“Astronomers have discovered a hidden collection of supermassive, growing black holes dating back to the early universe — showing, for the first time, that black holes populated the cosmos far earlier than thought.” – Read the full story at L.A Times
Recent research done by an international team studying conditions in the first billion years of the Universe’s history concludes that black holes lead galaxy growth.
These findings are significant for several reasons. In Haramein’s model, black holes are produced by density gradients in the geometry of space-time itself, and are therefore to be expected in various scales across the universe (ref. scaling law), even in its very beginning. The black holes discussed in this study are supermassive and would, according to the HFU theory, be produced naturally by the universal black hole (which we live inside). In turn, smaller black holes (i.e stars) would agglomerate and orbit the central supermassive black hole, which would gradually grow to become a huge galaxy. The standard model does not predict super-massive black holes this early in the evolution of the universe as they’re generally believed to be formed by a slow accretion of matter over long periods of time.
Haramein also predicted that all galaxies would harbor super-massive black holes at their core, even long before this hypothesis became verified and widely accepted. In the HFU theory black holes are intrinsic to the topology of space-time itself and they naturally organize matter in harmonically scaled tori (U4 bubbles), from universal size, to galactic, to stellar and down to atomic dimensions. The singularity itself is the point-of-stillness, the vacuum equilibrium, to which the rotation of the system is relative. Without a center there would be no rotation. Density gradients in the vacuum creates space-time torque which forces the entire system to rotate, generating the familiar twirl of the galactic plane. As space-time flows in to the black hole, matter/energy flows out, much like air is pushed up as water goes down a drain. This exchange generates smaller black hole systems, which become new stars. This would mean that all galaxies are the result of their central super-massive black hole – not the other way around!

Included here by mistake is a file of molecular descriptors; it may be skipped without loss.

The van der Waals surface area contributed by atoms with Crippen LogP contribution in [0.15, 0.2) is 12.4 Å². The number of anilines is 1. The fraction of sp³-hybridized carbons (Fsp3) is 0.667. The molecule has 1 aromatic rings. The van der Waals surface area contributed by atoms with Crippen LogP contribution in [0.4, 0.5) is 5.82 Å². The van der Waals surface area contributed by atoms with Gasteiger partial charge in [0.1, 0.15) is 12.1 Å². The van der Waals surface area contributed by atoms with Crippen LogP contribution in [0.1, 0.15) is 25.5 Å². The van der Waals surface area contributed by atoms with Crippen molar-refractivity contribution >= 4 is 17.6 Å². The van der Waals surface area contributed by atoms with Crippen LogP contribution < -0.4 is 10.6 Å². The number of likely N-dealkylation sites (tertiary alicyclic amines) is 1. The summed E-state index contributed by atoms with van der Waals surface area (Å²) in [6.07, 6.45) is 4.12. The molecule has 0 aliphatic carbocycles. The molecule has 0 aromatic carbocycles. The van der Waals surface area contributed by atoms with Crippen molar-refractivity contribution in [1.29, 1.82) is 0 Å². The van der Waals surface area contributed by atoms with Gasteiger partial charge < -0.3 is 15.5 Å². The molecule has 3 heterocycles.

Another significant discovery reveals that stars are being born extremely close to the super-massive black hole near the Milky Way core. This also contradicts the standard model which predicts that these stars would get ripped apart by the strong tidal gravity produced in the vicinity of such a black hole. Obviously the mechanisms that allow these young stars to be present so close to a super-massive black hole cannot be accounted for within the frames of the standard view. In the HFU theory this phenomena poses no problem. Stars could only exist in the vicinity of such tidal gravity if they were much more massive than previously expected, which may very well be the result of them harboring a black hole themselves. In the HFU model all stars are born out of black holes, and are themselves smaller black hole systems, including our own sun.